I’ll start with a brief plot synopsis (spoilers): Ben lives in a lighthouse with his pregnant mum and dad. The mum gives Ben a magic shell and then goes missing into the sea leaving behind Saoirse, his little sister. Six years later and the dad’s still pretty unhappy and Saoirse still hasn’t said a word. Meanwhile, Saoirse discovers a magic coat left behind by her mum which lets her transform into a seal. She goes swimming for a bit and that’s when we learn she’s a Selkie. Unfortunately, nasty granny arrives to take Ben and Saoirse back to the city. Ben doesn’t really like Saoirse and is annoyed when she follows him as he escapes from his granny’s house. Some magical fairies inform the siblings that Saoirse’s a Selkie and must sing the Song of the Sea to free all the trapped spirits – it’s a shame she doesn’t speak. Unfortunately she gets kidnapped by a witch, Macha, who bottles up people’s feelings (literally) thereby turning them to stone. Her reason is that she couldn’t handle her son (a giant) being so sad when his wife died so she bottled up his grief and turned him into a giant cliff (the dad is basically the giant and the gran is Macha). Ben rescues his sister who starts playing the magic shell which causes all the bottles to break. Macha, part stone, is overwhelmed by her feelings but relents and helps transport Ben and Saoirse back home. There, Saoirse finally speaks and she sings a magic Selkie song that frees all the ancient spirits so they can finally return to their magical land far away. The mum reappears to take Saoirse away with her but instead Saoirse relinquishes her Selkie abilities so she can stay with her dad and brother. Everyone lives happily ever after, even the nasty gran who shacks up with the old ferry driver.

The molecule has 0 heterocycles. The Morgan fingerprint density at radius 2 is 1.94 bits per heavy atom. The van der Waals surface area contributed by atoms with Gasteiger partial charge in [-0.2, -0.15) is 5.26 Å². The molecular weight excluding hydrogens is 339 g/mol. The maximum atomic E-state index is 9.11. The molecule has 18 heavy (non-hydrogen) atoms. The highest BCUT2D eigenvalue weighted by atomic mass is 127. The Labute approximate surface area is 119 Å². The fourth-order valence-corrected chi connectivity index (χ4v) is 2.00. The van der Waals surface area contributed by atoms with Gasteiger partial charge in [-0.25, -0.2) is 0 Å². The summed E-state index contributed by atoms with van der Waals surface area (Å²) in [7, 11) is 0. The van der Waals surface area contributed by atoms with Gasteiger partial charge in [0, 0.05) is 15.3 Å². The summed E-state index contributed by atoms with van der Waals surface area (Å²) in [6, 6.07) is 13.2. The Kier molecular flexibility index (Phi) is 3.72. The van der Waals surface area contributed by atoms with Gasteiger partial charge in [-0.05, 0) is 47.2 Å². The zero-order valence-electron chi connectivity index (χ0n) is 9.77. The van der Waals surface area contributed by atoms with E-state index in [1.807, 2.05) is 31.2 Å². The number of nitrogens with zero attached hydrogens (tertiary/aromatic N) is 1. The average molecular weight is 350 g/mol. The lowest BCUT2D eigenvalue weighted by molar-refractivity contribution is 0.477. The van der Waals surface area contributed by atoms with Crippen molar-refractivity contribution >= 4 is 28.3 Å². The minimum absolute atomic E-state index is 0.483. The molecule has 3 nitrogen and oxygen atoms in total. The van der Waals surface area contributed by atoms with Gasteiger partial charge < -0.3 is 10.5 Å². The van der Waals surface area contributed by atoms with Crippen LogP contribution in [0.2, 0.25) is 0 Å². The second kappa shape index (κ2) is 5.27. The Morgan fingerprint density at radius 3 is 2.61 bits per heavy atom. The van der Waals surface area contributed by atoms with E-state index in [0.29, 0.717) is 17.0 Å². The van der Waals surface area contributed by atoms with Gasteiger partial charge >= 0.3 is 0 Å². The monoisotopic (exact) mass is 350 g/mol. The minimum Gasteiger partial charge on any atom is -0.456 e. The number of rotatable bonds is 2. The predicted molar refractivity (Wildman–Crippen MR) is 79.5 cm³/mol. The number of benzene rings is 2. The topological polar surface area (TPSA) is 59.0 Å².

It’s a nice story full of metaphors, folklore and fantasy but there are some all too familiar and all too sexist tropes. To start with there aren’t many female characters – there’s the mum who vanishes within minutes; the gran who is the typical crone character – old, haggard and someone no one would ever want to grow up to become and Macha – the evil villain who is basically an even worse version of the gran. The main female character is Saoirse.

Firstly, she is voiceless, she literally has no voice for most of the film, which means Ben gets to do all the talking. Whilst she is often portrayed as more intelligent than her wilful, older brother, who drags her around on a dog’s lead for quite a bit of the film, she is still forced to follow him, even when she knows he’s going in the wrong direction. He becomes less ambivalent towards her once he’s learnt she’s a Selkie. As the film progresses she becomes weaker and weaker and ends up getting kidnapped. This inspires Ben to take even more action and battle the film’s antagonist. It seems a little bit as if Saoirse only has worth as a character once her brother has realised she’s useful – i.e. has magic singing abilities.  He’s the one that puts the magic shell to her lips so she can play it and break all of Macha’s magic bottles. It’s almost as if little girls are being told to tolerate the whims and bullying behaviours of their elder brothers until their brothers realise they have voice and worth, and only then can they become somewhat empowered.